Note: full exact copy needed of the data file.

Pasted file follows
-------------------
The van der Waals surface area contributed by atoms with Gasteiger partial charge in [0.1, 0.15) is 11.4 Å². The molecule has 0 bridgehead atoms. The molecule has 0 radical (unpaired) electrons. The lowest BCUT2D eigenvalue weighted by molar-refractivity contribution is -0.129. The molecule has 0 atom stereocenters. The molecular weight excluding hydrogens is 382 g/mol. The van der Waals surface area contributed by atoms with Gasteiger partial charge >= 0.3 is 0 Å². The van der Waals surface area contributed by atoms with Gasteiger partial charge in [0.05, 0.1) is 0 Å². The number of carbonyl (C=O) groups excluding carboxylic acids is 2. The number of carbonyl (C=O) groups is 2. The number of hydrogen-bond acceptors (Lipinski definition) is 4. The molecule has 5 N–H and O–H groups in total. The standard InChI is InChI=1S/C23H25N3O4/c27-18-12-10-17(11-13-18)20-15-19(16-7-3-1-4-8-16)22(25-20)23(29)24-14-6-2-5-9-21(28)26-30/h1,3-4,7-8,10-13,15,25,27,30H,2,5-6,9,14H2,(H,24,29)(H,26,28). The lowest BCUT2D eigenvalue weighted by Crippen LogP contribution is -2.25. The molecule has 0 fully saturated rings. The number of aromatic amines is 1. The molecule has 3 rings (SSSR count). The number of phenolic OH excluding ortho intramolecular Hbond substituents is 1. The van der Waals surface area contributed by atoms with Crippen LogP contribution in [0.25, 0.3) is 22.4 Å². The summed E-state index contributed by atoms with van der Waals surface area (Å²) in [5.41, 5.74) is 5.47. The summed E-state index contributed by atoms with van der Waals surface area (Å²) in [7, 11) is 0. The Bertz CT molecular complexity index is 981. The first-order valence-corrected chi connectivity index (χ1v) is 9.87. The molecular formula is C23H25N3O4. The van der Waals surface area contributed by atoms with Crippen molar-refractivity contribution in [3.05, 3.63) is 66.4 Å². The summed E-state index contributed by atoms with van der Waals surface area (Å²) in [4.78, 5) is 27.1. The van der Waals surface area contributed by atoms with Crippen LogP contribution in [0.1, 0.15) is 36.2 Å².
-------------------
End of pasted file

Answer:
The van der Waals surface area contributed by atoms with Gasteiger partial charge in [0.1, 0.15) is 11.4 Å². The molecule has 0 bridgehead atoms. The molecule has 0 radical (unpaired) electrons. The lowest BCUT2D eigenvalue weighted by molar-refractivity contribution is -0.129. The molecule has 0 atom stereocenters. The molecular weight excluding hydrogens is 382 g/mol. The van der Waals surface area contributed by atoms with Gasteiger partial charge >= 0.3 is 0 Å². The van der Waals surface area contributed by atoms with Gasteiger partial charge in [0.05, 0.1) is 0 Å². The number of carbonyl (C=O) groups excluding carboxylic acids is 2. The number of carbonyl (C=O) groups is 2. The number of hydrogen-bond acceptors (Lipinski definition) is 4. The molecule has 5 N–H and O–H groups in total. The standard InChI is InChI=1S/C23H25N3O4/c27-18-12-10-17(11-13-18)20-15-19(16-7-3-1-4-8-16)22(25-20)23(29)24-14-6-2-5-9-21(28)26-30/h1,3-4,7-8,10-13,15,25,27,30H,2,5-6,9,14H2,(H,24,29)(H,26,28). The lowest BCUT2D eigenvalue weighted by Crippen LogP contribution is -2.25. The molecule has 0 fully saturated rings. The number of aromatic amines is 1. The molecule has 3 rings (SSSR count). The number of phenolic OH excluding ortho intramolecular Hbond substituents is 1. The van der Waals surface area contributed by atoms with Crippen LogP contribution in [0.25, 0.3) is 22.4 Å². The summed E-state index contributed by atoms with van der Waals surface area (Å²) in [5.41, 5.74) is 5.47. The summed E-state index contributed by atoms with van der Waals surface area (Å²) in [7, 11) is 0. The Bertz CT molecular complexity index is 981. The first-order valence-corrected chi connectivity index (χ1v) is 9.87. The molecular formula is C23H25N3O4. The van der Waals surface area contributed by atoms with Crippen molar-refractivity contribution in [3.05, 3.63) is 66.4 Å². The summed E-state index contributed by atoms with van der Waals surface area (Å²) in [4.78, 5) is 27.1. The van der Waals surface area contributed by atoms with Crippen LogP contribution in [0.1, 0.15) is 36.2 Å².